Is Prey's Orange Flower Real? And How Dangerous Is It?

Warning! SPOILERS for Prey.

A mysterious orange flower becomes Naru's secret weapon in Prey when she gets hunted down by a Predator – here is everything we know about the medicinal flower and how Naru uses it to her advantage. Initially, Naru and her fellow tribe members succumb to the Predator's prowess. Using otherwordly technology and sheer strength, Prey's Predator (aka Yautja) single-handedly dominates armies of men and does not give Naru the opportunity to have an upper hand. However, Naru later capitalizes on her sharp wit and survival instincts and deduces a perfect plan to overpower the fortress-like creature. That is when the vital role of her orange flower comes into the picture.


Before the flower becomes one of the key ingredients of Naru's win against the Predator, Prey establishes that Naru has learned about it from her mother and almost always keeps some of it at her disposal. A few other scenes in Prey also show that Naru either asks injured warriors to ingest the flower or directly applies it to their open wounds. Since it is set in the 18th century, Prey never delves into the science behind the flower's workings. However, many subtle details throughout its runtime explain how Naru does an incredible job at leveraging its many benefits during her battle against the Predator.

RELATED: Predator Movies: The Best Viewing & Rewatch Order

Since Naru and her mother use a local name, "orange tutsia," to describe the flower, it is hard to determine whether it is real or only exists in Prey's universe. However, with that said, the flower seems to share many similarities with Calendula plants. Just like the ones depicted in Prey, Calendula flowers are bright orange in color and have been used for both culinary and medicinal purposes for centuries. During the Civil War, the flower was also used for stopping blood flow from battle wounds, just like Naru uses it to treat one of the French fur trappers after the Predator slashes his leg. Other than that, Calendula flowers have also been known for breaking fevers and treating severe infections, which could explain why Naru gives it to injured warriors and applies it to their wounds. Despite its many benefits, it is always advisable to use Calendula or any other similar natural products after consulting a doctor since they may trigger some dangerous side effects such as allergic reactions and drowsiness (via Drugs).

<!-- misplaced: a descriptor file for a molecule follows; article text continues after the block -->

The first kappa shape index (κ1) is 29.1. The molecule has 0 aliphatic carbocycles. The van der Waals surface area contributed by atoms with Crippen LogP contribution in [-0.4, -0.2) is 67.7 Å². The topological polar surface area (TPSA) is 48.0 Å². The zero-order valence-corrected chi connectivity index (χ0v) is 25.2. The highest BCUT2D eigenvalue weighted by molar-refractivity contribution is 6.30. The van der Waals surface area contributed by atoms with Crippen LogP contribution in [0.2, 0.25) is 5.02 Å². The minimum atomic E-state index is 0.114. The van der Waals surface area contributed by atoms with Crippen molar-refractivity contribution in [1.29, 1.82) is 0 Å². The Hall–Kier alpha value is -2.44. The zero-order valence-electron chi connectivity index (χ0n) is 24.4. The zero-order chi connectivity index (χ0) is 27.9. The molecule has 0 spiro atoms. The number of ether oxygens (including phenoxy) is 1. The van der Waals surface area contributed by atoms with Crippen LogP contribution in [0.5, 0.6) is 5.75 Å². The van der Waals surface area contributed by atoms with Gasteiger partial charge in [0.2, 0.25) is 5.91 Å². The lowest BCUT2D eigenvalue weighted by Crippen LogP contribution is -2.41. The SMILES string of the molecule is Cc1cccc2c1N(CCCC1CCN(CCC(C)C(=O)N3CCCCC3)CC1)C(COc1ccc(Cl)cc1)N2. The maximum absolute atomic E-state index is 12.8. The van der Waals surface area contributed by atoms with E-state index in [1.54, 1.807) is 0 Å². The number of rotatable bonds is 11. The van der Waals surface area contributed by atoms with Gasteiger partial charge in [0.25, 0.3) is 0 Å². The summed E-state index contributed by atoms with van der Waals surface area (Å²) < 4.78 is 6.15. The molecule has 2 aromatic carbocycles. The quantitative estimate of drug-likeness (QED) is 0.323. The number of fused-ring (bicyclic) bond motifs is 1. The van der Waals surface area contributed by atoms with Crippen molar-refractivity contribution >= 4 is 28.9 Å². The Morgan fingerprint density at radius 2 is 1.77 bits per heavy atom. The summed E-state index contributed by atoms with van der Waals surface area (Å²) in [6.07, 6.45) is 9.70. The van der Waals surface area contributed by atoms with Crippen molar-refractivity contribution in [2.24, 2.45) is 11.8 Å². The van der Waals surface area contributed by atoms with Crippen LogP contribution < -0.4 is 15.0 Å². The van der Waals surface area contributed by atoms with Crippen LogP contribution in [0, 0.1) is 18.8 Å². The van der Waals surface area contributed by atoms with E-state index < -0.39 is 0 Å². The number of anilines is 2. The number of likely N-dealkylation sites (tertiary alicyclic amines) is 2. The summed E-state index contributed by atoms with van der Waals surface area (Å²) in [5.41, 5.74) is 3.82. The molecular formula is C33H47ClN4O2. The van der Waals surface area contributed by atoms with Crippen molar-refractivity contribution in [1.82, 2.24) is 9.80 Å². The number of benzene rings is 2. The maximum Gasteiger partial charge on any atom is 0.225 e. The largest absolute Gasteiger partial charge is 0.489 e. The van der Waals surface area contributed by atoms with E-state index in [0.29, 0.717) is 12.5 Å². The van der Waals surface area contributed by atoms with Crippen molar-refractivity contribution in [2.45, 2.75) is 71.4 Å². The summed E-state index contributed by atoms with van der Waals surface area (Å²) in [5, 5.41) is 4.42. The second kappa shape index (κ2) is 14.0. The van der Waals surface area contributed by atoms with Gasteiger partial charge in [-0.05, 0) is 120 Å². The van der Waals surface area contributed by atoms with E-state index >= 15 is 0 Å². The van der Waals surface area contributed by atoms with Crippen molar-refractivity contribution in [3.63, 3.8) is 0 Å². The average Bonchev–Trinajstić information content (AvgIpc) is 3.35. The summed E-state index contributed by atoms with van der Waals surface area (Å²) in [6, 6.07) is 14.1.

How The Orange Flower Works In Prey

Orange Flower in Prey

Several moments in Prey show the world from the Predator's perspective. These brief moments reveal that the Predator's vision abilities only seem to function in the infrared portion of the electromagnetic spectrum. Put simply, this implies that the Predator heavily relies on the heat differentials in its surroundings but has a hard time distinguishing between things that share the same temperature. Since the normal temperature of the human body is fairly constant, the Predator uses its ability to draw a distinction between humans and their surroundings.

Naru becomes invisible to the Predator when she ingests the orange flower because the flower reduces her body temperature. It likely does so by dilating her blood vessels, which allows blood to flow to her skin's surface and remove heat from her body's core. Once her temperature goes down and becomes relatively equal to that of her surroundings in Prey's ending moments, the Predator is unable to tell her apart from inanimate objects when she is standing still. This way, the orange flower becomes an effective camouflage for Naru, which ultimately highlights the biggest weakness of Prey's almost perfect Predator.

MORE: Prey: Predator Dreadlocks Are Much More Than They Seem

ShareTweetEmail The sandman johanna constantine Why Constantine's Name Is Pronounced Differently Than Usual In The Sandman Related Topics
  • Movie News
  • SR Originals
  • Predator 5
About The Author Dhruv Sharma (147 Articles Published)

Before Screen Rant, Dhruv wrote over 2K articles for The Cinemaholic, covering anime, television, and movies. Some of his articles on philosophy, self-help, and writing have also been featured in popular Medium publications, such as Mind Cafe, Publishous, and The Writing Cooperative. Using Screen Rant as a platform, he's now on a mission to learn, grow, and bloom through all things cinema.

More From Dhruv Sharma